As Dr. Humphrey was many years president of Magdalen college, Oxford, public professor of divinity in the university, and several times vice-chancellor; so the Oxford historian, who denominates him the standard-bearer of the nonconformists, says, that he stocked his college with such a generation of nonconformists, as could not be rooted out of it many years after his death; and that he sowed in the divinity schools, such seeds of Calvinism, and such hatred of popery, as if nothing but divine truth was to be found in the one, and nothing but abominations in the other. Nevertheless, he adds, #o was a great and general scholar, an able linguist, and a deep divine; and who, for the excellency of his style, the exactness of his method, and the solidity of his matter, was superior to most theologians in his day. Archbishop Matthews said, “Dr. Humphrey hath read more fathers, than Campian the Jesuit ever saw ; devoured more than he ever tasted; and taught more than he ever heard or read.” He had the honour of seeing many of his pupils become bishops, while he, who was every way their superior, was denied any considerable preferment, on account of his puritanical principles. At length, after a life of much labour and hard study, he died in the month of February, 1589, aged sixty-three years. Fuller styles him a moderate and conscientious nonconformist, and says, that at his death, he bequeathed a considerable quantity of gold to Magdalen college. Ho Granger says, he was one of the greatest divines, and most general scholars, of his age; and that when Queen Elizabeth visited the university, he and Bishop Jewel entertained her majesty with a public theological disputation. The remains of Dr. Humphrey were interred in the inner chapel belonging to Magdalen college, where a monumental inscription was erected to his memory, of which the following is a translation:5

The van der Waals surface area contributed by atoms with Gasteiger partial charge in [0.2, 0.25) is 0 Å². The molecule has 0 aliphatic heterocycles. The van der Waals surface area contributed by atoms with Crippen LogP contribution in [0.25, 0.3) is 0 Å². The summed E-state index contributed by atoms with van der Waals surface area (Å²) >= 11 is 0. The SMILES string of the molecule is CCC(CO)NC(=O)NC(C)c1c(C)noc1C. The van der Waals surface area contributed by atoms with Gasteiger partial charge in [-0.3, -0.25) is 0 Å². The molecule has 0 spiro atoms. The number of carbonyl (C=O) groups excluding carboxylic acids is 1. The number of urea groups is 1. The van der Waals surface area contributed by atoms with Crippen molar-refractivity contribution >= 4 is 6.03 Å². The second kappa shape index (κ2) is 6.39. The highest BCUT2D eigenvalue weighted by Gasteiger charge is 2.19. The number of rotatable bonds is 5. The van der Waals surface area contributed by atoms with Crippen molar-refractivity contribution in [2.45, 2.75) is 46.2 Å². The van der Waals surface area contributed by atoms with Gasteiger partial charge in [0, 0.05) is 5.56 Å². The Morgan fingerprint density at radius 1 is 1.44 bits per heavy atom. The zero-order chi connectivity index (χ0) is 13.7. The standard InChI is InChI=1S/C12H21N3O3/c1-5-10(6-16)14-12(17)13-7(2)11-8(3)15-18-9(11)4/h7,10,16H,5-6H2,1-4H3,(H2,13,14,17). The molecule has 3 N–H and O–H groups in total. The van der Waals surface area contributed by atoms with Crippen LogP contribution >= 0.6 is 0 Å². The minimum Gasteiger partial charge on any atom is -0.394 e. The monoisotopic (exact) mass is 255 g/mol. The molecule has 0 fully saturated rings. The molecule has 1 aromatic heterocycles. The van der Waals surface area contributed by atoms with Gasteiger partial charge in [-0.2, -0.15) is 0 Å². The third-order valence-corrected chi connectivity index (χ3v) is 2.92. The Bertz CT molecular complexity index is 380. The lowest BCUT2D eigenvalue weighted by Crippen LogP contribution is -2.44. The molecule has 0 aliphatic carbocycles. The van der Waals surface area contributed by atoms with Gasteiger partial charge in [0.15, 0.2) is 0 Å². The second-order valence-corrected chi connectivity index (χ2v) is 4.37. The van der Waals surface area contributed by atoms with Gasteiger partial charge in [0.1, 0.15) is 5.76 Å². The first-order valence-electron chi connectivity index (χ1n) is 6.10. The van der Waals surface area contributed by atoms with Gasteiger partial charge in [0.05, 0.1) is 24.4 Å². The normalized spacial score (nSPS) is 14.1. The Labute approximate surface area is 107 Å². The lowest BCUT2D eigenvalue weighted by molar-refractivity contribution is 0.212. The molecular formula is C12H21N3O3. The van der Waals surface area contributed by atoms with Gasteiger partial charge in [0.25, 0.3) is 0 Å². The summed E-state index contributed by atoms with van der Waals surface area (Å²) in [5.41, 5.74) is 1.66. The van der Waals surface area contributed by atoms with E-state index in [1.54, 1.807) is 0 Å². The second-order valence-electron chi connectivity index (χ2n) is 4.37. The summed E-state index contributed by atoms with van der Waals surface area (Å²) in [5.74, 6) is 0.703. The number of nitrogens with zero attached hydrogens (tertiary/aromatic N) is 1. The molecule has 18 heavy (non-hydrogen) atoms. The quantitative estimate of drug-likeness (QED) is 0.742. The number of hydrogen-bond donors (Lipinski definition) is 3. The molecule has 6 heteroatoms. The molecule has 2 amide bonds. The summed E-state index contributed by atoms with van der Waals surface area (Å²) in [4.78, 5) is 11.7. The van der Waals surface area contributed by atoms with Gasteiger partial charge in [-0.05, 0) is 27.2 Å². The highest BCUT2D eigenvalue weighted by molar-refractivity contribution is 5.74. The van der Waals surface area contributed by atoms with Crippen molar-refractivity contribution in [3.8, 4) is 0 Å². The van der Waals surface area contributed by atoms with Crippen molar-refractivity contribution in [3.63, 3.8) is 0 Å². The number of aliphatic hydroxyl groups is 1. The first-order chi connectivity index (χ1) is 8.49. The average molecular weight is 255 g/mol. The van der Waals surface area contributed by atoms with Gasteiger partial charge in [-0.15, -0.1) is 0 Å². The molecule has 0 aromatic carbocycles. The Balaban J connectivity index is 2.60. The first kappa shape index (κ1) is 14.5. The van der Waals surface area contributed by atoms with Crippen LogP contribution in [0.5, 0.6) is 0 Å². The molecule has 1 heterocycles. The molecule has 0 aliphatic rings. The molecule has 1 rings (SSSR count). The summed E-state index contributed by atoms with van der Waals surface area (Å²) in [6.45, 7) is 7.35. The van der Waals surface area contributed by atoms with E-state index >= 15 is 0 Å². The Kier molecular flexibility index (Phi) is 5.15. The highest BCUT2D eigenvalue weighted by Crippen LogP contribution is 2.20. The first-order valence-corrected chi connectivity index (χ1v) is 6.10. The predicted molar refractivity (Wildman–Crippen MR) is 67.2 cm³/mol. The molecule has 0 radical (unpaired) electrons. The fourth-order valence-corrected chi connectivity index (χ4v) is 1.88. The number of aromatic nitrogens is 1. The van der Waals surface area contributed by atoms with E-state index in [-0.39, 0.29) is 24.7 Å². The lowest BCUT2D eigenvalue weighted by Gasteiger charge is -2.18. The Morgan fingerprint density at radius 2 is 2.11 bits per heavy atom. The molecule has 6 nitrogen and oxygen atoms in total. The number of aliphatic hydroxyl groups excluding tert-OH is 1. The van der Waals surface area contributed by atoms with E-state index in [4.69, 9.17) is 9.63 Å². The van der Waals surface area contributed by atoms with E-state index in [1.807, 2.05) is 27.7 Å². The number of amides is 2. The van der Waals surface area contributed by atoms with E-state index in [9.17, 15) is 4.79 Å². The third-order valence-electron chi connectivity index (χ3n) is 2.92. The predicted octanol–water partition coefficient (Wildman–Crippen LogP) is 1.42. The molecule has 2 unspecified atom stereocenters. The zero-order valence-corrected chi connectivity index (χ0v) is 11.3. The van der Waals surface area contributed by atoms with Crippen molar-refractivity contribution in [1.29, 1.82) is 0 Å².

Sacred to the MEMORY of LAwkeNce HUMPHREY, D. D. twenty-eight years Regius Professor and Governor of this College. His eldest daughter, JUSTINIA DoRMER, erected this monument to the memory . of her venerable Father. .. He died in February, 1589, aged 63.
* Wood's Athenae Oxon. vol. i. p. 195, 196.
+ Fuller's Church Hist. b. ix. p. 234.
# Granger's Biog. Hist. vol. i. p. 211. Wood's Hist. et Antiq. lib. ii. p. 203.